Progress in improving the laws surrounding certain practices like F.G.M. (female genital mutilation) has been slower than expected in Sudan, but it is possible. This age-old practice has not only been a grave human rights violation for young women and girls, but it has affected the mentality of the Sudanese people. The government’s new actions to make amendments – that will also abolish the requirement for women with children who want to travel to get consent from a male guardian – is commendable. The Sovereign Council’s decision to pass into law these major amendments is a huge jump forward.
Talking to the BBC, Justice Minister Nasredeen Abdulbari said “We are keen to demolish any discrimination that was enacted by the old regime and to move toward equality of citizenship and a democratic transformation.” This in his perspective is not solely aimed to correct the faults of the former regime but to outline Sudan’s integrity in respecting international commitments. Sudan confirmed her international commitments to the world by repealing criminal provisions that prevented cooperation with the International Criminal Court: the ban for the infliction of torture, abolishment for the crime of apostasy, permission for non-Muslims to consume alcohol. It is therefore not far-fetched to rely on Sudan’s willingness to ensure former president Omar al-Bashir, Ali Kosheib and three others respect the arrest warrants from the ICC.
Providing an equal society or peaceful country entails taking continuous ladder-like steps up the high way to democracy. The rule of law is not just a democratic practice, but a tangible action towards maintaining stable peace. Human Rights Watch is admonishing Sudanese authorities to tackle a raft of other problematic laws including repealing the crime of adultery, ending corporal punishment, and reforming personal status laws that discriminate against women and girls. They should also ratify key international treaties like the conventions against torture and on the elimination of all forms of discrimination against women.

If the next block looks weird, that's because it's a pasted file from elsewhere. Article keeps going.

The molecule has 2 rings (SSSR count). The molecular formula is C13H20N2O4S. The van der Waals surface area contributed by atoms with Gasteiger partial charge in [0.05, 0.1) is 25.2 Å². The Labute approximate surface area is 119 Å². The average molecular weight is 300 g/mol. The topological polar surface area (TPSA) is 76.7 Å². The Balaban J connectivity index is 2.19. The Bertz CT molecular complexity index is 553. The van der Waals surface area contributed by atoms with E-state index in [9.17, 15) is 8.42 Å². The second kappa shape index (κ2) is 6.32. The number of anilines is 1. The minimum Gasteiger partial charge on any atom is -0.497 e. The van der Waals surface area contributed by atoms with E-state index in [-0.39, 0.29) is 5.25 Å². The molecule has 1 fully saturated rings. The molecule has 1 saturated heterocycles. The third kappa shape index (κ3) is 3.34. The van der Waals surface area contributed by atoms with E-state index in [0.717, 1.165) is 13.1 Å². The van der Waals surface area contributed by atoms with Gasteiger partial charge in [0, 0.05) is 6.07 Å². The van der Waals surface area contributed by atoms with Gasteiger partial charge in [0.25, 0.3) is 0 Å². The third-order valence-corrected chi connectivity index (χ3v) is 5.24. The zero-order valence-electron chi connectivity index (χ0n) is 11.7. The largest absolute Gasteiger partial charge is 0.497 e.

Promulgating news has been a typical first step for all democracies but implementation remains the backbone. Strict implementation entails disseminating information nationwide in all clarity and simplicity. Citizens have the fundamental right to know why a law is passed, how it will affect their wellbeing, and what they are expected to do. This detailed step by step process has to exceed religious and political barriers. Sanctions of violations have been a common deterrence strategy but educating people about the relevance of laws should surpass. If people are made to see the effects of their actions and are shown the positive/negative consequences of a change of mind, it will be very easy to abide by those laws. The future path for the Sudanese people is promising should this new government maintain their current devotion to curb discrimination and inequality.
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